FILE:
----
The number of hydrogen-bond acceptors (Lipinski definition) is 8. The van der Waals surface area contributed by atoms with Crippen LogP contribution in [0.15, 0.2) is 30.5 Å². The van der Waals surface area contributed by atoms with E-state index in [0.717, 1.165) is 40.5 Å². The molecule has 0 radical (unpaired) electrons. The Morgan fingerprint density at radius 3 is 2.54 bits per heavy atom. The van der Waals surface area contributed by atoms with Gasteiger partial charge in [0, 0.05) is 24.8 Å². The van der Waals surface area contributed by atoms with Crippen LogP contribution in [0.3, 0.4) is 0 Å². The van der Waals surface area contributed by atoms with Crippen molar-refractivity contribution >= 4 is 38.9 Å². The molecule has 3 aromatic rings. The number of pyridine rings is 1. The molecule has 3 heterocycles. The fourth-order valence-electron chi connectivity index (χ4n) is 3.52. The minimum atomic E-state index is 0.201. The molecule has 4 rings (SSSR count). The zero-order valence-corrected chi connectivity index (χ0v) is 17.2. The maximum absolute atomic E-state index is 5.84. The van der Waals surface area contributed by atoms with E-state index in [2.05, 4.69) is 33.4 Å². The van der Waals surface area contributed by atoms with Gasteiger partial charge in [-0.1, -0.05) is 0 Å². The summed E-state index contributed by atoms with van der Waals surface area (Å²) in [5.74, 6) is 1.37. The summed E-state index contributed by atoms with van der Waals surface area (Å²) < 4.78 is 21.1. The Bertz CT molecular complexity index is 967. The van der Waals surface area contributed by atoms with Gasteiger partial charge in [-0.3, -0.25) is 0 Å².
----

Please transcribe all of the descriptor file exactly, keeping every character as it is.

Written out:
The number of hydrogen-bond acceptors (Lipinski definition) is 8. The van der Waals surface area contributed by atoms with Crippen LogP contribution in [0.15, 0.2) is 30.5 Å². The van der Waals surface area contributed by atoms with E-state index in [0.717, 1.165) is 40.5 Å². The molecule has 0 radical (unpaired) electrons. The Morgan fingerprint density at radius 3 is 2.54 bits per heavy atom. The van der Waals surface area contributed by atoms with Gasteiger partial charge in [0, 0.05) is 24.8 Å². The van der Waals surface area contributed by atoms with Crippen LogP contribution in [0.3, 0.4) is 0 Å². The van der Waals surface area contributed by atoms with Crippen molar-refractivity contribution >= 4 is 38.9 Å². The molecule has 3 aromatic rings. The number of pyridine rings is 1. The molecule has 3 heterocycles. The fourth-order valence-electron chi connectivity index (χ4n) is 3.52. The minimum atomic E-state index is 0.201. The molecule has 4 rings (SSSR count). The zero-order valence-corrected chi connectivity index (χ0v) is 17.2. The maximum absolute atomic E-state index is 5.84. The van der Waals surface area contributed by atoms with E-state index in [2.05, 4.69) is 33.4 Å². The van der Waals surface area contributed by atoms with Gasteiger partial charge in [-0.1, -0.05) is 0 Å². The summed E-state index contributed by atoms with van der Waals surface area (Å²) in [5.74, 6) is 1.37. The summed E-state index contributed by atoms with van der Waals surface area (Å²) < 4.78 is 21.1. The Bertz CT molecular complexity index is 967. The van der Waals surface area contributed by atoms with Gasteiger partial charge in [-0.3, -0.25) is 0 Å².